What was the production process like? Share your crowdfunding experience.

The production started three years ago, doing my own research on what makes a book compelling to read. When I was ready to start writing, I had to decide whether to publish the book on my own or engage a professional publisher to help with the entire works of publishing a book.

With my background in sports event management, I prepared a timeline for myself. The week that I had to decide whether to be an independent publisher or not, a message came through my Facebook. Ivan Lim from the Typewriter publisher messaged me to congratulate me on my recent marriage then. I then shared with him of my book plan. Within an hour, we met up and he went through the book production process. I knew then I could not do it well on my own. The rest was history.

I then began to work on my budget. I had three choices, to seek for government funding, to borrow from my family or to do a crowdfunding campaign. I decided on the latter. Jamie Reeves, Programme Head of Humanities at the Raffles Institution (Junior College), once said to me when I was a 13 years old Rafflesian training athletics, “You are a risk taker. You love to take up challenges, you will go far.” For those who are familiar with crowdfunding platforms, you will only receive the public funding if you reach your target. Guess, I’ve not changed, and I decided to take my risk to do a crowdfunding campaign for my Book, EP and Teach a Life, for Life project.

The outcome of the book was to start the Teach a Life, for Life. That means, creating awareness of this project. I needed to reach out to my friends first, and hopefully through them, they can help spread about Teach a Life, for Life. Through my 9 years of working life, I understood the importance of networking and valuing friendship. Every person I meet for the first time, I would try to follow up with a message or to meet up again to build a sincere relationship.

Hence, for 1.5 months, I set aside time to go through my contact list of thousands of people, to either personally call or message them. I contacted them to make a connection and share with them about my crowdfunding campaign for the book, music and Teach a Life, for Life project. A number of friends were gratefully reconnected, some could not recall who I was and a few asked me where I got their numbers. I reminded myself that each had their own life priorities and commitments, and that not everyone shared the same sentiments. But, I also knew as long as I continued to sincerely reach out to my friends, they would respond. And, I was indeed glad with the response that I’ve received. My target for the crowdfunding campaign was initially at S$6k. At the end of the campaign, I was 216% of my target! I’m very grateful for the support from my family and friends. THANK YOU!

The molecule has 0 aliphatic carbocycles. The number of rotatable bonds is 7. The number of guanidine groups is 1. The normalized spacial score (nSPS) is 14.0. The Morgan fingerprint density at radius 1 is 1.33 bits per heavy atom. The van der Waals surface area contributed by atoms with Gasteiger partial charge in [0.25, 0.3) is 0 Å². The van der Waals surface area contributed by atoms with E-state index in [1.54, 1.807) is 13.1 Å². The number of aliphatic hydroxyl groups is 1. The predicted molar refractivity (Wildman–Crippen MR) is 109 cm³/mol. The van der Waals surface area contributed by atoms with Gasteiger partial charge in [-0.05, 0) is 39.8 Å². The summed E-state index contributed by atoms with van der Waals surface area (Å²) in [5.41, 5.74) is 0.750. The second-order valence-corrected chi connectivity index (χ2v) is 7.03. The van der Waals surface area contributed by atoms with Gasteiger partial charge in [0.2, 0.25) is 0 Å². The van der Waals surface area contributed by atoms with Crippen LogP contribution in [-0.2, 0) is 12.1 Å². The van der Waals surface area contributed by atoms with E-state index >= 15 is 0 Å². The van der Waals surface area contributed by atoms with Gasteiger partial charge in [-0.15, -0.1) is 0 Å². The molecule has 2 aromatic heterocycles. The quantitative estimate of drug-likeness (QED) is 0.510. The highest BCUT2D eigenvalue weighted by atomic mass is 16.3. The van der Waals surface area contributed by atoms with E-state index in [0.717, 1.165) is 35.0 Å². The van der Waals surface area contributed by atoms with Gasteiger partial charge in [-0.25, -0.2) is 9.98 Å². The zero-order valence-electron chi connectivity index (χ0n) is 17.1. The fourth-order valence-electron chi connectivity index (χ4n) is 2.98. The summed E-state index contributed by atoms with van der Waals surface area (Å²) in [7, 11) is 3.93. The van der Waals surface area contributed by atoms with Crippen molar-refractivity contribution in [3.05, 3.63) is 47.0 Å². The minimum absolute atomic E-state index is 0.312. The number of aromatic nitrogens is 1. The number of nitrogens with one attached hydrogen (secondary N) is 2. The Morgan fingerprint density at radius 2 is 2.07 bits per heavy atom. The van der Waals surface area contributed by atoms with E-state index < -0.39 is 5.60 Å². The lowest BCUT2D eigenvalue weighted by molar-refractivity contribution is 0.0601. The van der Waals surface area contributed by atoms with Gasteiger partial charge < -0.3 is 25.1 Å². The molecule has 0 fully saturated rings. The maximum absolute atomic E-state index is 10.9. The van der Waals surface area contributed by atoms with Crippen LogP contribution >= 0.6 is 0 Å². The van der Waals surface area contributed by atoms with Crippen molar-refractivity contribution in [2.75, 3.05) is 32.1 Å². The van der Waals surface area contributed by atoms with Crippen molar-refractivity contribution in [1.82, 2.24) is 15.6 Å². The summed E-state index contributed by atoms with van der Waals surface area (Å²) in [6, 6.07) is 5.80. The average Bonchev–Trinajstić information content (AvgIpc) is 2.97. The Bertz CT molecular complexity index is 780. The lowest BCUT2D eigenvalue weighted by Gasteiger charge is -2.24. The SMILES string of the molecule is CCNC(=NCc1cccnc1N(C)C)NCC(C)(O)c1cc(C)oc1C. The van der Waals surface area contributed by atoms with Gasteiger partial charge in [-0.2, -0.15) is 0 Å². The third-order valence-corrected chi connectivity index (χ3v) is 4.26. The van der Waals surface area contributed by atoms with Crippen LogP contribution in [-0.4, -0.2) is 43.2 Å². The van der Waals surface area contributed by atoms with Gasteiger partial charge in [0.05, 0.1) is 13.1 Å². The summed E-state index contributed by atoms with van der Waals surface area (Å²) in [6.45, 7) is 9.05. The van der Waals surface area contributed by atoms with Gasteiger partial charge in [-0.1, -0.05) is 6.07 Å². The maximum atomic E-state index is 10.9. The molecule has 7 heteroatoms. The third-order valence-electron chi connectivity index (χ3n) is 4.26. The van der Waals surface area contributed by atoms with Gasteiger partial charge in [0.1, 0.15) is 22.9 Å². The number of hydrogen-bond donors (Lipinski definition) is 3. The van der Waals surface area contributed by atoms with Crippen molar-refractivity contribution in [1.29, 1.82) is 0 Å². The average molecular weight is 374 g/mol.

In the midst of the campaign, I continued to work with my editor to make good the book. I’m glad that he managed to retain the voice of my words. That was important to me as I wanted to share the stories sincerely from my heart. I could have easily engaged a ghost writer to prepare the words and publish it, but the writer would probably not have been able to capture the essence of the situations, and my mood, feelings and thoughts then. And the self-reflections were important to paint a vivid picture of my thoughts, to lead up to the lessons learnt., relevant to the present.

Besides the book production, I was also recording my three original live looping on violin, with vocals songs to produce my EP. I was also doing up my website, preparing and uploading relevant posts on the various social media sites, meeting people to talk about Teach a Life, for Life, looking for venues to perform my EP and promote the book, contacting schools for Teach a Life, for Life speaking engagements, pitching to media about Teach a Life, for Life, giving violin lesson to my current and new students, and exercising everyday to maintain my fitness and flexibility for my upcoming music video for the song, “Spread Your Wings”.

When I finally held the printed book in my hands for the first time, it was a sweet moment to remember. My publisher, Ivan Lim and Cara van Miriah were very happy for me too.